• Nerves: Blocked or damaged nerves may result in a wide range of problems, including numbness of hands or feet, inaccurate digestion, and insufficient sexual response.
  • Skin: Skin problems are among the common complications of type 2 diabetes. You may get a wide range of skin problems due to insufficient circulation of blood. Wound healing also gets hampered due to this.

Investigations and Diagnosis of Diabetes Type 2

Your doctor may perform blood tests to test the signs of diabetes type 2. Doctors usually perform two tests to confirm the diagnosis. One test is also enough in case if you have moderate to severe symptoms with sudden onset.

  • A1c: It’s an analysis of average blood glucose level over the last two to three months.
  • Fasting Plasma Glucose: The “fasting blood sugar test” checks the blood sugar level on an empty stomach. Your doctor will ask you to avoid eating or drinking anything except water for at least 8 hours before the test.
  • Oral Glucose Tolerance Test (OGTT): This test studies the blood glucose level before and two hours after drinking something sweet to check your body’s response after getting sugar from your diet.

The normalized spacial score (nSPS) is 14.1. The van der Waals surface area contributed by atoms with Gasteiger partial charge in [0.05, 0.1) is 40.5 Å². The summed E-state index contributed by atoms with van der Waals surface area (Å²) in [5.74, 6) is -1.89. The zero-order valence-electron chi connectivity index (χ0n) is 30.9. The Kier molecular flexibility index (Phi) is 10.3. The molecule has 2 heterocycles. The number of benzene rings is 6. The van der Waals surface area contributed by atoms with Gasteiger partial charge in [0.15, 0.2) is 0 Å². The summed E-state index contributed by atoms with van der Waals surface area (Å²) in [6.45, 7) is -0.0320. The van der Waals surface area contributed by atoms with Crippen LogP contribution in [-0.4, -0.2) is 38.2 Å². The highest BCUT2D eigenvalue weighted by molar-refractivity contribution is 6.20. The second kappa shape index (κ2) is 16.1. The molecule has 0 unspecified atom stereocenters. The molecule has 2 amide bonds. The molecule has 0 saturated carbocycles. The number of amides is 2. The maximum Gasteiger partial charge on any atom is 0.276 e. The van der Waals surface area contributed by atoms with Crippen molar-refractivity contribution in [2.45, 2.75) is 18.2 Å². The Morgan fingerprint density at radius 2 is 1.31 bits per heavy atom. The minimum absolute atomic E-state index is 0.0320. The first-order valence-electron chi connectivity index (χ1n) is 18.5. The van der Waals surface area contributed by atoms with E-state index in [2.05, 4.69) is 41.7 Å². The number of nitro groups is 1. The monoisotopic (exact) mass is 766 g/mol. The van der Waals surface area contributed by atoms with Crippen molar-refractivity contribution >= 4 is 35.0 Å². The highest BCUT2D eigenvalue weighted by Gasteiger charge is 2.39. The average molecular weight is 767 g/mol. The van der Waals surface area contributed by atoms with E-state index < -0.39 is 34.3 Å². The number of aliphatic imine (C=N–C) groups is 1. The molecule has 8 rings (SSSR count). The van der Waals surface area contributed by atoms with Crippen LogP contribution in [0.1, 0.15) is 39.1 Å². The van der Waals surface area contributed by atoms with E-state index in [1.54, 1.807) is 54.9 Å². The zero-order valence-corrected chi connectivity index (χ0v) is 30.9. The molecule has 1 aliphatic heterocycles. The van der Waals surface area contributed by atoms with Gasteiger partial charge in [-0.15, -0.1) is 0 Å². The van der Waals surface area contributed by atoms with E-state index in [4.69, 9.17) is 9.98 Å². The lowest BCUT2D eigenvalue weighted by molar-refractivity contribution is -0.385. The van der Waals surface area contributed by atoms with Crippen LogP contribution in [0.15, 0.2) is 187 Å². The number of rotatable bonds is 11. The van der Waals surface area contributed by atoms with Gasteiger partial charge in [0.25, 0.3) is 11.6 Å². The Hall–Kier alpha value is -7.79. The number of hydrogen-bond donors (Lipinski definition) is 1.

Diabetes Type 2 Treatment

Management of diabetes type 2 is more important than the treatment. And a combination of medications, lifestyle, and diet adjustments can be very, very effective to ensure a very healthy and active life.

  • Weight Loss: Getting rid of extra pounds may help. Losing 5% of your total body weight is good. And it will be ideal if you can lose at least 7% of your body weight. That means someone with a total body weight of 180 pounds can effectively control their blood sugar levels by losing about 13 pounds. Weight loss seems very overwhelming, but a lot of people have done it with great success and can give you some surprising results.
  • Healthy Eating: There’s no particular diet for diabetes type 2. You can get some assistance from a registered dietitian to know about a healthy and suitable diet depending on your blood glucose level and other health conditions. Doctors and dieticians usually Focus on a diet with:
  • Lower calories
  • Cutting down the intake of refined carbohydrates, especially from sweets, even refined sugar.
  • Loading your diet with more fruits and vegetables.
  • Exercises: Physical exercises can have surprising results in your efforts to reduce your blood glucose levels. Daily physical exercises of 20 to 60 minutes per day won’t only reduce the glucose in sugar but also help you healthily manage your body weight.